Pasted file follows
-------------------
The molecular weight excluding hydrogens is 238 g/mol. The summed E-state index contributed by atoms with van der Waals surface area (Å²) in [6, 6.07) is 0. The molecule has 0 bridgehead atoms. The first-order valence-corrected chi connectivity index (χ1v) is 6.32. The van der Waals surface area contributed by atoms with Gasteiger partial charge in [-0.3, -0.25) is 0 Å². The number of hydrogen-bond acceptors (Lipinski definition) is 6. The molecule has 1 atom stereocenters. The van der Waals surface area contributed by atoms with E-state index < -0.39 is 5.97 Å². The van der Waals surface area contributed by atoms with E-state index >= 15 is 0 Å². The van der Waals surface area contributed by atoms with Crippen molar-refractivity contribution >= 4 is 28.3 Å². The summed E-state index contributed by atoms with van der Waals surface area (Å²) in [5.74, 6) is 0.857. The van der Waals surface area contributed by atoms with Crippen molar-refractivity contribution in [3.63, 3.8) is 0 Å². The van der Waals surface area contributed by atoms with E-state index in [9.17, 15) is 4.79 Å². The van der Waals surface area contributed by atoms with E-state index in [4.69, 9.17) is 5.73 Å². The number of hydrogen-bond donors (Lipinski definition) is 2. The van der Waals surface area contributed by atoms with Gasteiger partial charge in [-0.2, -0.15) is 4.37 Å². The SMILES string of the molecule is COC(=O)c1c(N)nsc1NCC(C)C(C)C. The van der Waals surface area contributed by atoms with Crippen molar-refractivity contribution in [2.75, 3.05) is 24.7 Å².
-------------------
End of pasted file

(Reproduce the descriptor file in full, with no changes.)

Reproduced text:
The molecular weight excluding hydrogens is 238 g/mol. The summed E-state index contributed by atoms with van der Waals surface area (Å²) in [6, 6.07) is 0. The molecule has 0 bridgehead atoms. The first-order valence-corrected chi connectivity index (χ1v) is 6.32. The van der Waals surface area contributed by atoms with Gasteiger partial charge in [-0.3, -0.25) is 0 Å². The number of hydrogen-bond acceptors (Lipinski definition) is 6. The molecule has 1 atom stereocenters. The van der Waals surface area contributed by atoms with E-state index < -0.39 is 5.97 Å². The van der Waals surface area contributed by atoms with E-state index >= 15 is 0 Å². The van der Waals surface area contributed by atoms with Crippen molar-refractivity contribution >= 4 is 28.3 Å². The summed E-state index contributed by atoms with van der Waals surface area (Å²) in [5.74, 6) is 0.857. The van der Waals surface area contributed by atoms with Crippen molar-refractivity contribution in [3.63, 3.8) is 0 Å². The van der Waals surface area contributed by atoms with E-state index in [9.17, 15) is 4.79 Å². The van der Waals surface area contributed by atoms with E-state index in [4.69, 9.17) is 5.73 Å². The number of hydrogen-bond donors (Lipinski definition) is 2. The van der Waals surface area contributed by atoms with Gasteiger partial charge in [-0.2, -0.15) is 4.37 Å². The SMILES string of the molecule is COC(=O)c1c(N)nsc1NCC(C)C(C)C. The van der Waals surface area contributed by atoms with Crippen molar-refractivity contribution in [2.75, 3.05) is 24.7 Å².